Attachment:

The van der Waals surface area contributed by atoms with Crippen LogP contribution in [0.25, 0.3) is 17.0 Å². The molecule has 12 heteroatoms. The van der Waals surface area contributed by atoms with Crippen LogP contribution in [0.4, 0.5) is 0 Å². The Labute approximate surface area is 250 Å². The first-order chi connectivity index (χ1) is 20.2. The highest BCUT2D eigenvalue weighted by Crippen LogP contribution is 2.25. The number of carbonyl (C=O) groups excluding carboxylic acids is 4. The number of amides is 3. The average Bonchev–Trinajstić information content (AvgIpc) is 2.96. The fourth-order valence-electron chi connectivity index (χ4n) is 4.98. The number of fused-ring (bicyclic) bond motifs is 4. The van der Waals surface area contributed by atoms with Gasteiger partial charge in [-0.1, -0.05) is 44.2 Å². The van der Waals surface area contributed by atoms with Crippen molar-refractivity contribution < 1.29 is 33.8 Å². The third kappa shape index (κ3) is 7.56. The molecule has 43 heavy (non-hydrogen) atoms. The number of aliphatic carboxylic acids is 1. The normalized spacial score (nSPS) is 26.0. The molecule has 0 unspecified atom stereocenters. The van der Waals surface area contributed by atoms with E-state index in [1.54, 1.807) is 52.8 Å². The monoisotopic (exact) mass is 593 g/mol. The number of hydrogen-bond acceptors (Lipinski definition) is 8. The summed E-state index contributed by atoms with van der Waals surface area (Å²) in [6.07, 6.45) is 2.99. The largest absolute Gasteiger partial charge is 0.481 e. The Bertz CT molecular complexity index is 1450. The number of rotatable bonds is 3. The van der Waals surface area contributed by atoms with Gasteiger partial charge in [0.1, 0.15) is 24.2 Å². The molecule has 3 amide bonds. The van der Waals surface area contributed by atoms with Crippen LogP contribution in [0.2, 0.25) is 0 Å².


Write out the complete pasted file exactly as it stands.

The van der Waals surface area contributed by atoms with Crippen LogP contribution in [0.25, 0.3) is 17.0 Å². The molecule has 12 heteroatoms. The van der Waals surface area contributed by atoms with Crippen LogP contribution in [0.4, 0.5) is 0 Å². The Labute approximate surface area is 250 Å². The first-order chi connectivity index (χ1) is 20.2. The highest BCUT2D eigenvalue weighted by Crippen LogP contribution is 2.25. The number of carbonyl (C=O) groups excluding carboxylic acids is 4. The number of amides is 3. The average Bonchev–Trinajstić information content (AvgIpc) is 2.96. The fourth-order valence-electron chi connectivity index (χ4n) is 4.98. The number of fused-ring (bicyclic) bond motifs is 4. The van der Waals surface area contributed by atoms with Gasteiger partial charge in [-0.1, -0.05) is 44.2 Å². The van der Waals surface area contributed by atoms with Crippen molar-refractivity contribution < 1.29 is 33.8 Å². The third kappa shape index (κ3) is 7.56. The molecule has 43 heavy (non-hydrogen) atoms. The number of aliphatic carboxylic acids is 1. The normalized spacial score (nSPS) is 26.0. The molecule has 0 unspecified atom stereocenters. The van der Waals surface area contributed by atoms with E-state index in [1.54, 1.807) is 52.8 Å². The monoisotopic (exact) mass is 593 g/mol. The number of hydrogen-bond acceptors (Lipinski definition) is 8. The summed E-state index contributed by atoms with van der Waals surface area (Å²) in [6.07, 6.45) is 2.99. The largest absolute Gasteiger partial charge is 0.481 e. The Bertz CT molecular complexity index is 1450. The number of rotatable bonds is 3. The van der Waals surface area contributed by atoms with Gasteiger partial charge in [0.1, 0.15) is 24.2 Å². The molecule has 3 amide bonds. The van der Waals surface area contributed by atoms with Crippen LogP contribution in [0.2, 0.25) is 0 Å².